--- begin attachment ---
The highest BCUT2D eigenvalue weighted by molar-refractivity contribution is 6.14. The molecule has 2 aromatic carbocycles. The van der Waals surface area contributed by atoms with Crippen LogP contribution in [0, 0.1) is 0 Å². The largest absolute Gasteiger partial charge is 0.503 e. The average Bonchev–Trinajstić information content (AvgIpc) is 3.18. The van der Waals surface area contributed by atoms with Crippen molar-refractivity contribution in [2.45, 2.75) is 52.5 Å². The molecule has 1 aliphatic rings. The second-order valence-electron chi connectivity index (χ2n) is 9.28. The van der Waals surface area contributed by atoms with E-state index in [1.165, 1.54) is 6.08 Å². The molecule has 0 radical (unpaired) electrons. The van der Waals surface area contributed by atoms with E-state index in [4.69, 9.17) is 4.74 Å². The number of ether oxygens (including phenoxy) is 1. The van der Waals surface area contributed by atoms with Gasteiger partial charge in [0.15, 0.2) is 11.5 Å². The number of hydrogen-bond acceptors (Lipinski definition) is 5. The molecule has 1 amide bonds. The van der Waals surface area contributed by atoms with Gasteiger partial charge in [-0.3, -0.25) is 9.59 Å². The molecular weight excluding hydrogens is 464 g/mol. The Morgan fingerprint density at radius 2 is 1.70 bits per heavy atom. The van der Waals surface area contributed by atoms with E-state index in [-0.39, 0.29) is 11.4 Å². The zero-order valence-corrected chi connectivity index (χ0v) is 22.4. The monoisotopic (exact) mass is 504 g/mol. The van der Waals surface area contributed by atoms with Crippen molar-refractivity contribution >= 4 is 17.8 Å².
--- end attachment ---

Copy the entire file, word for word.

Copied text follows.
The highest BCUT2D eigenvalue weighted by molar-refractivity contribution is 6.14. The molecule has 2 aromatic carbocycles. The van der Waals surface area contributed by atoms with Crippen LogP contribution in [0, 0.1) is 0 Å². The largest absolute Gasteiger partial charge is 0.503 e. The average Bonchev–Trinajstić information content (AvgIpc) is 3.18. The van der Waals surface area contributed by atoms with Crippen molar-refractivity contribution in [2.45, 2.75) is 52.5 Å². The molecule has 1 aliphatic rings. The second-order valence-electron chi connectivity index (χ2n) is 9.28. The van der Waals surface area contributed by atoms with E-state index in [1.165, 1.54) is 6.08 Å². The molecule has 0 radical (unpaired) electrons. The van der Waals surface area contributed by atoms with E-state index in [4.69, 9.17) is 4.74 Å². The number of ether oxygens (including phenoxy) is 1. The van der Waals surface area contributed by atoms with Gasteiger partial charge in [0.15, 0.2) is 11.5 Å². The number of hydrogen-bond acceptors (Lipinski definition) is 5. The molecule has 1 amide bonds. The van der Waals surface area contributed by atoms with Gasteiger partial charge in [-0.3, -0.25) is 9.59 Å². The molecular weight excluding hydrogens is 464 g/mol. The Morgan fingerprint density at radius 2 is 1.70 bits per heavy atom. The van der Waals surface area contributed by atoms with E-state index in [-0.39, 0.29) is 11.4 Å². The zero-order valence-corrected chi connectivity index (χ0v) is 22.4. The monoisotopic (exact) mass is 504 g/mol. The van der Waals surface area contributed by atoms with Crippen molar-refractivity contribution >= 4 is 17.8 Å².